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Guillain-Barré syndrome and COVID-19: an observational multicentre study from two Italian hotspot regions
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  • Published on:
    Further research required to support a causative association between GBS and COVID-19
    • Stephen Keddie, Neurology SpR and Clinical Research Fellow Centre for neuromuscular disease, National Hospital for Neurology and Neurosurgery, UCLH, London.
    • Other Contributors:
      • Julia Pakpoor, Neurology SpR
      • Aisling Carr, Neurology Consultant
      • Michael P Lunn, Neurology consultant

    To the Editor

    We were interested to read the study of Filosto et al [1] concluding a significant link between Guillain-Barre Syndrome (GBS) and COVID-19 infection in Northern Italy at the peak of the 1st wave SARS-CoV2 pandemic. We urge caution in accepting such a causative conclusion using a retrospective observational study; causation is not conclusively proven and is drawn from potentially biased data and small case numbers of a rare condition, and a rate calculation without confidence intervals to infer uncertainty.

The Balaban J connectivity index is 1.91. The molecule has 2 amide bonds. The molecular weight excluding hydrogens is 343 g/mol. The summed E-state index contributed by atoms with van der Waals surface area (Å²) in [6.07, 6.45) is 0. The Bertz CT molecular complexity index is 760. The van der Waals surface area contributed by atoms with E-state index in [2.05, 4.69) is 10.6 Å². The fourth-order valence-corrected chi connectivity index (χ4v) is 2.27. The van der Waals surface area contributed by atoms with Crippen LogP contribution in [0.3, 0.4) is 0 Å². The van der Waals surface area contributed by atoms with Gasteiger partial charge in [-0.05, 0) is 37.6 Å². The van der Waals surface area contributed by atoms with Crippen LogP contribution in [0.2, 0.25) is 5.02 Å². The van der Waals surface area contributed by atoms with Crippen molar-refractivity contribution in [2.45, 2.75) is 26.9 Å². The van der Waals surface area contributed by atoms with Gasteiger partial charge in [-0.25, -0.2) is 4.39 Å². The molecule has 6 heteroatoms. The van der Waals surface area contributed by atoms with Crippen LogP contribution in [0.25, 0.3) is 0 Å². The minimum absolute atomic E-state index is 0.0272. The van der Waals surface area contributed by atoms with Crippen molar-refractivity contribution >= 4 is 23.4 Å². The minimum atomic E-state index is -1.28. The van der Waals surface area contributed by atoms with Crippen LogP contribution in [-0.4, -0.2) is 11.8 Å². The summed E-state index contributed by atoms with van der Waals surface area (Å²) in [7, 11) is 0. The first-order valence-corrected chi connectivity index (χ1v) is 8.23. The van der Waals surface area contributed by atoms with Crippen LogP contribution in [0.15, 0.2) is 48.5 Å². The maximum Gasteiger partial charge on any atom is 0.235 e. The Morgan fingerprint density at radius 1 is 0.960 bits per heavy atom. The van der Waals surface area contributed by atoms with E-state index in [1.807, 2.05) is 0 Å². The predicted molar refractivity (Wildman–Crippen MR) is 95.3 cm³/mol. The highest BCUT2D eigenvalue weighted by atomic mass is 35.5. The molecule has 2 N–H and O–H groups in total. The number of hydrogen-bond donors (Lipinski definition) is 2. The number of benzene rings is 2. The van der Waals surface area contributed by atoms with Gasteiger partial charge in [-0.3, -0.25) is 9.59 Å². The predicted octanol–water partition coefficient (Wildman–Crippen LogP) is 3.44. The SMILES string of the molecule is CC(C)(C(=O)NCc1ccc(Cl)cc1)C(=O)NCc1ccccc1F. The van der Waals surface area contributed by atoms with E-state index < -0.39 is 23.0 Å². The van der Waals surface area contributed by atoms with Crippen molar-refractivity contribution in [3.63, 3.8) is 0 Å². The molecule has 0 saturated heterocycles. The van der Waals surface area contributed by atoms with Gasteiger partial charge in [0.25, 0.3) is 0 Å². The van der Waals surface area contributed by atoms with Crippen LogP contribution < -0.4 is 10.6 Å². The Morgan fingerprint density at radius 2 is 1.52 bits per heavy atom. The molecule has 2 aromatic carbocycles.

Only 34 cases of GBS, of whom 30 were COVID-19 positive, are reported over a 2-month period, with a denominator population of 8,400,107. We calculated the 95% confidence intervals of the incidence rates as 0.08 per 100,000 per month (95% C.I.: 0.04-0.15) in 2019 and 0.2 per 100,000 per month (95% C.I.: 0.14-0.28) in 2020. The overlapping confidence intervals do not support a statistically significant increase in GBS rates from 2019 to 2020. Furthermore, the simple multiplication of the monthly rate by 12 to create an approximate annualised incidence potentially amplifies the inaccuracy. We suggest that the 2.6-fold difference in GBS incidence from 2019 to 2019 is prone to meaningful statistical error.

    During the initial stages of the pandemic the denominator of COVID-19 positive cases will have been under-reported because testing was limited to the symptomatic and presenting populations. We are told that 62,679 inhabitants of the regi...

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    Conflict of Interest:
    We have a similar paper due to be published with larger numbers and have found opposing conclusions.